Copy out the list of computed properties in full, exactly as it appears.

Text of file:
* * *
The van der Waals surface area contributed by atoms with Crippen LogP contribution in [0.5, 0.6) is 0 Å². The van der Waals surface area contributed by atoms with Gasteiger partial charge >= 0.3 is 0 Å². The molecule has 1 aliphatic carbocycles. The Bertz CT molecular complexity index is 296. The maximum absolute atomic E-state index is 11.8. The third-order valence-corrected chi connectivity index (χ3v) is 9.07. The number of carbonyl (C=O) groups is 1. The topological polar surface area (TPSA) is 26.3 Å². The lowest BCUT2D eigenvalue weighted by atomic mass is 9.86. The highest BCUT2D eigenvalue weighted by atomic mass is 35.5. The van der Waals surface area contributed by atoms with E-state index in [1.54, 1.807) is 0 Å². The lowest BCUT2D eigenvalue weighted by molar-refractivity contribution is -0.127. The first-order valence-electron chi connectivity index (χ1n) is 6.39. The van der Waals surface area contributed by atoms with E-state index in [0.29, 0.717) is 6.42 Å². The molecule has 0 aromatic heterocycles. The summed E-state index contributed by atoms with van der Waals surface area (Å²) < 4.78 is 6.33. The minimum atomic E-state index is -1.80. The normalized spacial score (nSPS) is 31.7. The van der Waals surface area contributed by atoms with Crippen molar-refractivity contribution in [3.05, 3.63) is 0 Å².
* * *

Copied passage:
The van der Waals surface area contributed by atoms with Crippen LogP contribution in [0.5, 0.6) is 0 Å². The van der Waals surface area contributed by atoms with Gasteiger partial charge >= 0.3 is 0 Å². The molecule has 1 aliphatic carbocycles. The Bertz CT molecular complexity index is 296. The maximum absolute atomic E-state index is 11.8. The third-order valence-corrected chi connectivity index (χ3v) is 9.07. The number of carbonyl (C=O) groups is 1. The topological polar surface area (TPSA) is 26.3 Å². The lowest BCUT2D eigenvalue weighted by atomic mass is 9.86. The highest BCUT2D eigenvalue weighted by atomic mass is 35.5. The van der Waals surface area contributed by atoms with E-state index in [1.54, 1.807) is 0 Å². The lowest BCUT2D eigenvalue weighted by molar-refractivity contribution is -0.127. The first-order valence-electron chi connectivity index (χ1n) is 6.39. The van der Waals surface area contributed by atoms with E-state index in [0.29, 0.717) is 6.42 Å². The molecule has 0 aromatic heterocycles. The summed E-state index contributed by atoms with van der Waals surface area (Å²) < 4.78 is 6.33. The minimum atomic E-state index is -1.80. The normalized spacial score (nSPS) is 31.7. The van der Waals surface area contributed by atoms with Crippen molar-refractivity contribution in [3.05, 3.63) is 0 Å².